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Opinion

Reminder: NFL Protesters Aren’t Anti-American, They’re Anti-Police Brutality

The latest uncomfortable chapter of the American culture war is the debate over NFL players (and in some cases owners and coaches) who are taking a knee while the National Anthem as played. In the event that you’re just awaking from a coma — and wisely checking in on Mediaite.com to see what you’ve missed — here’s a quick recap of the past few days.

During a campaign rally in support of Alabama GOP Senate candidate Luther Strange, President Donald Trump called out the “sons of bitches” who are not standing for the national anthem, said that they should be fired, and set off a firestorm of controversy, which united nearly the entirety of the NFL (and much of the professional sports world) against his rhetoric.

Cut to last Sunday when more eyes than usual were focused on Sunday’s NFL slate — and pre-game shows boasted record ratings for recent years — while the country debated the merits of this protest. Trump doubled down on his dismay for what he sees as disrespecting American icons like the flag and the U.S. military, while the left took the bait and tried to pivot the discussion to one about free speech.

But here’s a helpful reminder: the NFL protests aren’t about disrespecting the flag or the military. They are about bringing attention to what many see as systemic mistreatment that some in the police force show to African-Americans.

This is not about free speech, nor the power of private companies to control the behavior of their employees (though those are fascinating questions that this controversy begs.) Instead, Colin Kaepernick — and the hundreds of players who have followed suit — offered peaceful and silent protest to bring attention to an issue that they feel is being overlooked in a dire situation.

In fact, the idea to kneel for the national anthem came about as a suggestion of U.S. Veterans who told Kaepernick that it was a more respectful way of expressing protest. Read the following tweetstorm from Dr. Theodore Johnson, an adjunct professor of Race and Politics at Georgetown University, who provided a reminder of how this entire conflict initially came about:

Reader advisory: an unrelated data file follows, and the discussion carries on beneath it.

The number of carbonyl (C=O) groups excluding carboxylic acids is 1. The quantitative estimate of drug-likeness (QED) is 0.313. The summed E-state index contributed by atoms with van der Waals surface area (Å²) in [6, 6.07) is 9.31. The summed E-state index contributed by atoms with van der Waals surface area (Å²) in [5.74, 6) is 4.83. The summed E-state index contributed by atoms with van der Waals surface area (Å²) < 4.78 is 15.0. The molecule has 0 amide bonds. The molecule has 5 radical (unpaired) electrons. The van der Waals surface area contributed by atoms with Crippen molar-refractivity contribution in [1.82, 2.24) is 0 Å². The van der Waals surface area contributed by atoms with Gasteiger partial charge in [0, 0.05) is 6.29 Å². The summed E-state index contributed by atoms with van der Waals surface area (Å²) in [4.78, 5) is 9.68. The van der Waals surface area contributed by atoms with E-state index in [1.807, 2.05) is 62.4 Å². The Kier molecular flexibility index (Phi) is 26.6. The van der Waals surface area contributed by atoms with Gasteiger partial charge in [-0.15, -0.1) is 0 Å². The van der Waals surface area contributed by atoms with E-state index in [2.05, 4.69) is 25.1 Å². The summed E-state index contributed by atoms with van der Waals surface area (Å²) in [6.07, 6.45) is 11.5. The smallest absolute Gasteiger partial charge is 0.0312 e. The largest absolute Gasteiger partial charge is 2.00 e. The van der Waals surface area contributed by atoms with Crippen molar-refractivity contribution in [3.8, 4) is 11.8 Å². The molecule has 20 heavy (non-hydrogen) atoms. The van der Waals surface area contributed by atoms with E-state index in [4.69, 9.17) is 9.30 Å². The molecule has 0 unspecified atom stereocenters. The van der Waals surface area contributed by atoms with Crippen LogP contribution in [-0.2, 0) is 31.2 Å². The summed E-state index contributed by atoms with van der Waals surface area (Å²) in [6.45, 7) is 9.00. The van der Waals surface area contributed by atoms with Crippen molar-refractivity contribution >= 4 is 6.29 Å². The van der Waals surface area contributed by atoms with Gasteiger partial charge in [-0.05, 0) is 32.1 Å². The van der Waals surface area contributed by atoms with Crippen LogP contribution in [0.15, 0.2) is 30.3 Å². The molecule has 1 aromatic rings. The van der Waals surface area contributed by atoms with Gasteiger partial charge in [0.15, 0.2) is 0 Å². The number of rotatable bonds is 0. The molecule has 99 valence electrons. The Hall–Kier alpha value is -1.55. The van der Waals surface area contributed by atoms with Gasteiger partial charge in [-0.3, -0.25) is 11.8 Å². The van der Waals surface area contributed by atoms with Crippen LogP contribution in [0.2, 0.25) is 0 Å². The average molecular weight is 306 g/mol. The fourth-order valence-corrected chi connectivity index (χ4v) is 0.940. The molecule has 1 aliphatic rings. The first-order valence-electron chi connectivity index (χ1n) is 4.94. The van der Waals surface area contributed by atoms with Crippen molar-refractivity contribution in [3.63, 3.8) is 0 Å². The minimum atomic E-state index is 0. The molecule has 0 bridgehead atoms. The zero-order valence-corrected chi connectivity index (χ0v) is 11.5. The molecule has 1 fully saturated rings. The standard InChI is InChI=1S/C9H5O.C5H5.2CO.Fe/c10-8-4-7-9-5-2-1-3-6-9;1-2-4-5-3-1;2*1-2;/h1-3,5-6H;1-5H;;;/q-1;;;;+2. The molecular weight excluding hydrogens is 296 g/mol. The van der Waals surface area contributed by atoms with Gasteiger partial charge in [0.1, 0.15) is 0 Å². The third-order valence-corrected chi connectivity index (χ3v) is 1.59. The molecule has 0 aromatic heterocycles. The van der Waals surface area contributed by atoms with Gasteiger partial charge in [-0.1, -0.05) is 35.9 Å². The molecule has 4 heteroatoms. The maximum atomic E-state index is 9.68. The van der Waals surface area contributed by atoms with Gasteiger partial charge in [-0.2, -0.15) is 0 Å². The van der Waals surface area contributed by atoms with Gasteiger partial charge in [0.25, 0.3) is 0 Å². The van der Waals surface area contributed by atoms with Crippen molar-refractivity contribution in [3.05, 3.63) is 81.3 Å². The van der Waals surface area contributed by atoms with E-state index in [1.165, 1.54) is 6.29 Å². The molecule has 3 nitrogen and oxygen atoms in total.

Johnson continued in his tweets to remind his followers that protests are only really effective if they beg uncomfortable questions or cause inconveniences in the status quo — which in this case is what many see as the death of too many young and unarmed black men who are only guilty of, well, being young black men.

The problem with the current culture war debate is that, just like the choice vs life debate, you have two intractable sides of the argument talking past one another with no reasonable resolution in sight.

In this instance, the anti-protestors see kneeling as the ultimate disrespectful act of petulant and entitled millionaires. This ignores the fact that Mr. Kaepernick has apparently given up his career as a pro football player because of a cause he so fervently believes in. (His raising of nearly $1m dollars for oppressed communities support this defense.)

On the other side, President Trump has successfully turned this cause into an issue of patriotism, especially with his (winnowing?) base of supporters. This is a base of supporters, by the way, that is far more interested in Blue Lives Matter than Black Lives Matter, and generally sees police brutality in a very different light than the people of color who are trying to raise awareness about it.

Trump has reportedly admitted that this fight against the NFL has worked out well for him, and in many ways he is right. He has successfully pivoted the debate to one about patriotism, and the media has ostensibly helped him by amplifying that debate (and to a lesser extent free speech.)

I’d be willing to bet that most (if not all) of these protestors do not hate America, the flag nor the military, as their detractors suggest. But they are trying to bring attention to perceived injustices, supported by factual evidence.

The media has become an willing enabler of Trump’s pivot on this issue, which neither serves our country, nor the protestors, fairly.  It’s time to put free speech and chauvinistic nationalism aside for a moment and return to the issue protestors are aiming to bring to light: police brutality, not hatred of the flag.

 

 

This is an opinion piece. The views expressed in this article are those of just the author.

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